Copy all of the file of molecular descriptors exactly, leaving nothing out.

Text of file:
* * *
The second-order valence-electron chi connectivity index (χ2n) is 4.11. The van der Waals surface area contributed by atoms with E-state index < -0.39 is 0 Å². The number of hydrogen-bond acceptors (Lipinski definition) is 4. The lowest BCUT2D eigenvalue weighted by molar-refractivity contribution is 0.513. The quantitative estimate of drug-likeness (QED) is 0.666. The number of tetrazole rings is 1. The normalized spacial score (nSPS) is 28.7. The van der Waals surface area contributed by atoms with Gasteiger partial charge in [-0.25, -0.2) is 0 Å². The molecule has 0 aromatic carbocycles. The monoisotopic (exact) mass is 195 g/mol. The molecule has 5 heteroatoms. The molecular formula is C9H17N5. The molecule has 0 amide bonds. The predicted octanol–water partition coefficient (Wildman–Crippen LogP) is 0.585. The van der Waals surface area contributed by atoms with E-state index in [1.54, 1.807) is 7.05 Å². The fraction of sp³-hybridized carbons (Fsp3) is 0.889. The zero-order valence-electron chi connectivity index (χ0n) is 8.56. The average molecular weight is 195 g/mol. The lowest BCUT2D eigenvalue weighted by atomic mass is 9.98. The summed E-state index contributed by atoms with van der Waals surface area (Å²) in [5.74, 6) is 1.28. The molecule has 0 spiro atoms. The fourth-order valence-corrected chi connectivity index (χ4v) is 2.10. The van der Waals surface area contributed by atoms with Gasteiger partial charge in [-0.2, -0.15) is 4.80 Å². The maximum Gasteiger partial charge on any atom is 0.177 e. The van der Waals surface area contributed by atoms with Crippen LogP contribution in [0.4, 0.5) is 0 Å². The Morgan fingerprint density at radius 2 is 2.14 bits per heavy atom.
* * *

The second-order valence-electron chi connectivity index (χ2n) is 4.11. The van der Waals surface area contributed by atoms with E-state index < -0.39 is 0 Å². The number of hydrogen-bond acceptors (Lipinski definition) is 4. The lowest BCUT2D eigenvalue weighted by molar-refractivity contribution is 0.513. The quantitative estimate of drug-likeness (QED) is 0.666. The number of tetrazole rings is 1. The normalized spacial score (nSPS) is 28.7. The van der Waals surface area contributed by atoms with Gasteiger partial charge in [-0.25, -0.2) is 0 Å². The molecule has 0 aromatic carbocycles. The monoisotopic (exact) mass is 195 g/mol. The molecule has 5 heteroatoms. The molecular formula is C9H17N5. The molecule has 0 amide bonds. The predicted octanol–water partition coefficient (Wildman–Crippen LogP) is 0.585. The van der Waals surface area contributed by atoms with E-state index in [1.54, 1.807) is 7.05 Å². The fraction of sp³-hybridized carbons (Fsp3) is 0.889. The zero-order valence-electron chi connectivity index (χ0n) is 8.56. The average molecular weight is 195 g/mol. The lowest BCUT2D eigenvalue weighted by atomic mass is 9.98. The summed E-state index contributed by atoms with van der Waals surface area (Å²) in [5.74, 6) is 1.28. The molecule has 0 spiro atoms. The fourth-order valence-corrected chi connectivity index (χ4v) is 2.10. The van der Waals surface area contributed by atoms with Gasteiger partial charge in [-0.2, -0.15) is 4.80 Å². The maximum Gasteiger partial charge on any atom is 0.177 e. The van der Waals surface area contributed by atoms with Crippen LogP contribution in [0.4, 0.5) is 0 Å². The Morgan fingerprint density at radius 2 is 2.14 bits per heavy atom.